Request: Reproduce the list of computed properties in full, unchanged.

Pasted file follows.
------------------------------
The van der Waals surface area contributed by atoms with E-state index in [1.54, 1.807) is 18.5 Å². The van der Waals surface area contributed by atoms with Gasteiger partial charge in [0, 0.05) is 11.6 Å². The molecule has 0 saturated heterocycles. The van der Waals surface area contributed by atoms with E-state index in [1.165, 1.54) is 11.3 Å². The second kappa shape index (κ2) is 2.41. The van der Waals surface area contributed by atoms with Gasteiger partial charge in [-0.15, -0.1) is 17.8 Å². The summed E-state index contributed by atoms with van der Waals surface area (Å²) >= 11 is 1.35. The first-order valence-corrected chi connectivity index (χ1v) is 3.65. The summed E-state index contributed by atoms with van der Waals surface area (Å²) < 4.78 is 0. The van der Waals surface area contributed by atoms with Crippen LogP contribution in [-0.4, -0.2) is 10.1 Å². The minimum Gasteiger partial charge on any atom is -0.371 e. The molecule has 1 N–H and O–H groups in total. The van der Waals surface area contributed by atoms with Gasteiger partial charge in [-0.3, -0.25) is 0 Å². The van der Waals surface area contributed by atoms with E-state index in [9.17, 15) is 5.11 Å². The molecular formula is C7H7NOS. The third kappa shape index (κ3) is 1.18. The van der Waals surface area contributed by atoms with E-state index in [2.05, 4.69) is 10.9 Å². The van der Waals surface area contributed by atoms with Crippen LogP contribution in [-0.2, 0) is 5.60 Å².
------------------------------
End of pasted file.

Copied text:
The van der Waals surface area contributed by atoms with E-state index in [1.54, 1.807) is 18.5 Å². The van der Waals surface area contributed by atoms with Gasteiger partial charge in [0, 0.05) is 11.6 Å². The molecule has 0 saturated heterocycles. The van der Waals surface area contributed by atoms with E-state index in [1.165, 1.54) is 11.3 Å². The second kappa shape index (κ2) is 2.41. The van der Waals surface area contributed by atoms with Gasteiger partial charge in [-0.15, -0.1) is 17.8 Å². The summed E-state index contributed by atoms with van der Waals surface area (Å²) >= 11 is 1.35. The first-order valence-corrected chi connectivity index (χ1v) is 3.65. The summed E-state index contributed by atoms with van der Waals surface area (Å²) < 4.78 is 0. The van der Waals surface area contributed by atoms with Crippen LogP contribution in [-0.4, -0.2) is 10.1 Å². The minimum Gasteiger partial charge on any atom is -0.371 e. The molecule has 1 N–H and O–H groups in total. The van der Waals surface area contributed by atoms with Gasteiger partial charge in [-0.3, -0.25) is 0 Å². The van der Waals surface area contributed by atoms with E-state index in [9.17, 15) is 5.11 Å². The molecular formula is C7H7NOS. The third kappa shape index (κ3) is 1.18. The van der Waals surface area contributed by atoms with E-state index in [2.05, 4.69) is 10.9 Å². The van der Waals surface area contributed by atoms with Crippen LogP contribution in [-0.2, 0) is 5.60 Å².